Thursday, December 15, 2011

[Sunlight] The Color of Purity


Here, Sunlight offers Ghazal N-XXVI (numbered according to
Nicholson's numbering system, rather than the Furuzanfur system)
- a poetic version by Kabir Helminski and the literal translation by
R. A. Nicholson upon which Helminski based his interpretation:


"The Color of Purity"

Inside myself I breathe
the fragrance of the Friend.

In the garden last night
an urge ran through my head;
a sun shone out of my eyes;
an inner river began to flow.

Lips became laughing roses
without the thorns of existence,
safe from the sword of decay.

The trees and plants in the meadow,
which to normal eyes looked fixed and still,
seemed to dance.
When our tall Cypress appeared,
the garden lost itself entirely,
and the plane tree clapped its hands.

A face of fire, a burning wine,
a blazing love, all happy together,
and the self, overwhelmed, screaming,
"Let me out of here."

In the world of Unity
there's no room for number.
But out of necessity number exists
in the worlds of five and four.

You can count a hundred thousand
sweet apples in your hands.
If you wish to make them one,
crush them all together!

Without thinking of the letters,
listen to the language of the heart.
The color of purity
belongs to the creative Source.
Where the sun of Tabriz sits,
my verses line up like willing slaves.

-- Version by Kabir Helminski
"Love is a Stranger"
Threshold Books, 1993

~ ~ ~ ~ ~ ~ ~ ~ ~ ~ ~ ~


From the bosom of Self* I catch continually a scent of
the Beloved:
How should I not, every night, take Self to my bosom?
Yestereve I was in Love's garden*: this desire came into
my head:
His sun peeped forth from mine eye*: the river (of tears)
began to flow.*
Each laughing rose* that springs from his laughing lip
Had escaped the thorn of being,* had avoided Dhu'lfiqar.*
Every tree and blade of grass was dancing in the meadow,
But in the view of the vulgar they were bound and at
Suddenly on one side our Cypress* appeared,
So that the garden became senseless and the plane clapped
its hands.*
A face like fire, wine like fire, Love afire--all three
The soul, by reason of the mingled fires, was wailing
'Where shall I flee?'
In the world of Divine Unity is no room* for Number,*
But Number necessarily exists in the world of Five and
You may count a hundred thousand sweet apples in
your hand:*
If you wish to make One, crush them all together.*
Behold, without regarding the letters,* what is this
language in the heart;*
Pureness of colour* is a quality derived from the Source
of Action.*
Shamsi Tabriz is seated in royal state, and before him
My rhymes are ranked like willing servants.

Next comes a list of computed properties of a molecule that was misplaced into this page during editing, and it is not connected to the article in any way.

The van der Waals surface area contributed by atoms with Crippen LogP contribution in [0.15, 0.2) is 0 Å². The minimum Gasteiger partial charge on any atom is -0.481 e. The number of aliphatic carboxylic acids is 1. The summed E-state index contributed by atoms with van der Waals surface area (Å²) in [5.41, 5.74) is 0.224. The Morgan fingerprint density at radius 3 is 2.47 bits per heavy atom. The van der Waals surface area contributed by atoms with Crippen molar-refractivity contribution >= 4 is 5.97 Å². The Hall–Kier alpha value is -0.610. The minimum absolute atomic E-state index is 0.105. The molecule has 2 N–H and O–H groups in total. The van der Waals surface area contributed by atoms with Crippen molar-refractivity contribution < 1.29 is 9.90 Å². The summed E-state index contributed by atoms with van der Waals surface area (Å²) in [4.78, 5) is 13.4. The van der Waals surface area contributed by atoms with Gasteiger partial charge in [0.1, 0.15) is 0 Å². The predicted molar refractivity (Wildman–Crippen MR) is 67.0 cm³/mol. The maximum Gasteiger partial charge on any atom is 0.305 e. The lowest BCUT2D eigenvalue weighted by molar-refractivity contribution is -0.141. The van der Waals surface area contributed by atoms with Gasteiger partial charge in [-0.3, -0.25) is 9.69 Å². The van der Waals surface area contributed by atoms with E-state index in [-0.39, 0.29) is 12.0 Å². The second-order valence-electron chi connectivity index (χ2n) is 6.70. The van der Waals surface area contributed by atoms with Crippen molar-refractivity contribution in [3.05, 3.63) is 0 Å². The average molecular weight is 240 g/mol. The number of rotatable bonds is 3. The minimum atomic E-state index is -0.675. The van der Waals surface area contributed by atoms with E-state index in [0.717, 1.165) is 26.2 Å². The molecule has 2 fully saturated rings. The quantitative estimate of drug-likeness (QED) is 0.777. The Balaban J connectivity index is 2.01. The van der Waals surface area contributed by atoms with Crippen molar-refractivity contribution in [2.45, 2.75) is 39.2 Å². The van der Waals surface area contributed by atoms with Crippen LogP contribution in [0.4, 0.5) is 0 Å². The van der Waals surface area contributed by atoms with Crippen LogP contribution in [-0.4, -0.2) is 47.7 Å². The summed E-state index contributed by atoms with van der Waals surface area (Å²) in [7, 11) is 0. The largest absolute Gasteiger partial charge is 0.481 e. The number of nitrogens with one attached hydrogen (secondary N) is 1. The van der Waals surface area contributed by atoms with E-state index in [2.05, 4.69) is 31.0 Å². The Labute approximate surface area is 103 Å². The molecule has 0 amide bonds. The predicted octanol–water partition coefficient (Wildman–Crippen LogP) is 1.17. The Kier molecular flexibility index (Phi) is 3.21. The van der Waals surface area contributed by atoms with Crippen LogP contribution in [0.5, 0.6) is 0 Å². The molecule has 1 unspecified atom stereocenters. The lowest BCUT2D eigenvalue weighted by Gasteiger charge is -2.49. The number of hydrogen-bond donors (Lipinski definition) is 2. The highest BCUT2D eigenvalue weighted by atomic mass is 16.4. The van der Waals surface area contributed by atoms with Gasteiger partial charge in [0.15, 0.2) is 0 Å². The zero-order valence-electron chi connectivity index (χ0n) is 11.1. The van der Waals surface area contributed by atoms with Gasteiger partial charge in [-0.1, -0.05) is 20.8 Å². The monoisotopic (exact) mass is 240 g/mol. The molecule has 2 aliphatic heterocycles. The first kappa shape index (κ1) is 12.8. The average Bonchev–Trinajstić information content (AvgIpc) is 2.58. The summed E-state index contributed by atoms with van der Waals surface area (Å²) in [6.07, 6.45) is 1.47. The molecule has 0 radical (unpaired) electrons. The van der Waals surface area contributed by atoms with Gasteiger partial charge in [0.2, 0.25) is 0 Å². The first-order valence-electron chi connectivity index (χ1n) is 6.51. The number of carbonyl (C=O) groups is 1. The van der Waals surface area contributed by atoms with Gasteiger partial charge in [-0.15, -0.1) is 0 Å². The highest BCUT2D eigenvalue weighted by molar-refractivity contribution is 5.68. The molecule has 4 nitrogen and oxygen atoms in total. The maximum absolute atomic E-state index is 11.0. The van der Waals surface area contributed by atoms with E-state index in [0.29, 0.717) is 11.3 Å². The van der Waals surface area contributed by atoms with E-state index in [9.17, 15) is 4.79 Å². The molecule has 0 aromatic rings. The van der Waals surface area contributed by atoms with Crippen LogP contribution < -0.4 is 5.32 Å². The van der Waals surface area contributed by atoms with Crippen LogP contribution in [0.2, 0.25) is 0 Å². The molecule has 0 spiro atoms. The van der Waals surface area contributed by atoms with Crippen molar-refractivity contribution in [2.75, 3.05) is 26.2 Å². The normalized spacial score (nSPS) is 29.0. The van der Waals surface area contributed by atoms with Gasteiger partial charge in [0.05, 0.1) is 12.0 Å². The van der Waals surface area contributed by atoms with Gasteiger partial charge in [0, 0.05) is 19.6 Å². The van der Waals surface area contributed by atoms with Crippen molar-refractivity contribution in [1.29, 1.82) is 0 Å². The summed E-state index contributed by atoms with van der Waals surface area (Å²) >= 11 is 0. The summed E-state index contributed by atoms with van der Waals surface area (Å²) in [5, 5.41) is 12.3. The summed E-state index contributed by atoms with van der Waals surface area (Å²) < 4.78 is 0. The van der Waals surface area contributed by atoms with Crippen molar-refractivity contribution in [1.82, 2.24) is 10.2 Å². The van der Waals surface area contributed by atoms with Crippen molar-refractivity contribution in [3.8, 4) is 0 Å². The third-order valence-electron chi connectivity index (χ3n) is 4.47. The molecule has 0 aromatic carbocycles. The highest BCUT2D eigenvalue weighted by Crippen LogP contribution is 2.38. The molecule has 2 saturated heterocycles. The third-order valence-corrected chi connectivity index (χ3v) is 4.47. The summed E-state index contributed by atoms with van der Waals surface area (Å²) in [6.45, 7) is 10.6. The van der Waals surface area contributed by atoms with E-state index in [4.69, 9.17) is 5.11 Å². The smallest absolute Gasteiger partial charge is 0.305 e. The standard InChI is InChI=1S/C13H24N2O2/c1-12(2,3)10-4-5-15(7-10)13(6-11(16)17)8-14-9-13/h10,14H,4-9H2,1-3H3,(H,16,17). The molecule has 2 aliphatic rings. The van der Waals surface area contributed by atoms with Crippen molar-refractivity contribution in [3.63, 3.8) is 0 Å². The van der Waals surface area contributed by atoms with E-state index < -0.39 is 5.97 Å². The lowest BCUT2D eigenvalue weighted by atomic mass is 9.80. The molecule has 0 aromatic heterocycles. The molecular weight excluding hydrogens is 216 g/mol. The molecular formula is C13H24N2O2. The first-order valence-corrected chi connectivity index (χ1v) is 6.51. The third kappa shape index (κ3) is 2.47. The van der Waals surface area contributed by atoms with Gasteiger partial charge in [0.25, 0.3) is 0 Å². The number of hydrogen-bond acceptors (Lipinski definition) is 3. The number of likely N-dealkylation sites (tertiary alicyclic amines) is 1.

-- L.97.10 (Lachnau Edition of the Divani Shamsi Tabriz)
"Selected Poems from the Divani Shamsi Tabriz"
Edited and translated by Reynold A. Nicholson
Cambridge, At the University Press, 1898, 1952

Nicholson's Notes:
* "From the bosom of the self" -- 'self' refers here, not,
as it commonly does, to Man's phenomenal individuality,
the cheating mask which prevents him from seeing things
as they are, but to the divine spark or spirit which dwells
within him and cannot die. This is the true 'Self.' Cf.
Kor. L. 15: We (God) are nearer to him than the jugular vein.
"His sun peeped forth from mine eye" -- these words may
mean: "in whom I have hope."
"the river of tears began to flow." - i.e. I wept for joy.
Cf. Hafez, I. 64. 3:
"I wept so much that whomever passed by
upon seeing my soul in my tears asked
'what does he seek?'"
* "laughing rose"-- full-blown.
* "the thorn of being" - the celestial Rose and Wine,
unlike their counterfeits on earth, are wholly free from
defect: which is Not-being. "Being" signifies here
Contingent or Phenomenal Being.
* "Dhu'lfiqar" -- the famous sword given by Mohammed
to 'Ali, here used figuratively = death, corruption.
* "our Cypress" -- the Beloved.
* "clapped its hands" - in ecstasy. They words may also
be translated 'rustled its leaves'.
* "Number" - referring to 'mingled fires' in the last verse.
* "Five and Four" - -the five senses and the four elements.
* "hundred thousand sweet apples in your hand" -- plurality
is a phantom (i.e., the rays of the sun). This illustration recurs
in the Mathnavi (21.5):
"If you count one hundred apples and one hundred waters
What appears as a hundred shall become One
if you crush them all together."
* "without regarding the letters" -- never mind the parts: look
at the whole. Cf.
With men of form the word is: Synthesis by analysis;
With men of spirit the word is: Analysis by synthesis.
*"what is this language in the heart" -- the language of the heart
is silence. So, end a large number of these poems. Speech is only
the prelude to silence: true worshippers are 'breathless with
adoration' (cf. Whinfield's Masnavi, pp. 5, 261, 326).
* "Pureness of colour" --
'Life, like a dome of many-coloured glass,
Stains the white radiance of eternity.'
The same thought is found in Schiller's epigram, entitled
"Licht und Farbe":
Wohne, du ewiglich Eines, dort bei dem ewiglich Einen!
Farbe, du wechselnde, komm freundlich zum Menschen
Cf. with this passage the following lines (T. 332. 10a):
Deem the soul a unit and the body a hundred thousand
Even as almonds in the form of oil.
How many words are there in the world! Yet all are
essentially one;
Water becomes one when you break the jars.
The soul sends intelligence to every person of insight
When by acknowledging Unity you pluck away your
heart from speech.
"the Source of Action" -- God is the only real agent. Cf.
Whinfield's Masnavi, pp. 15, 78, 91, 242.




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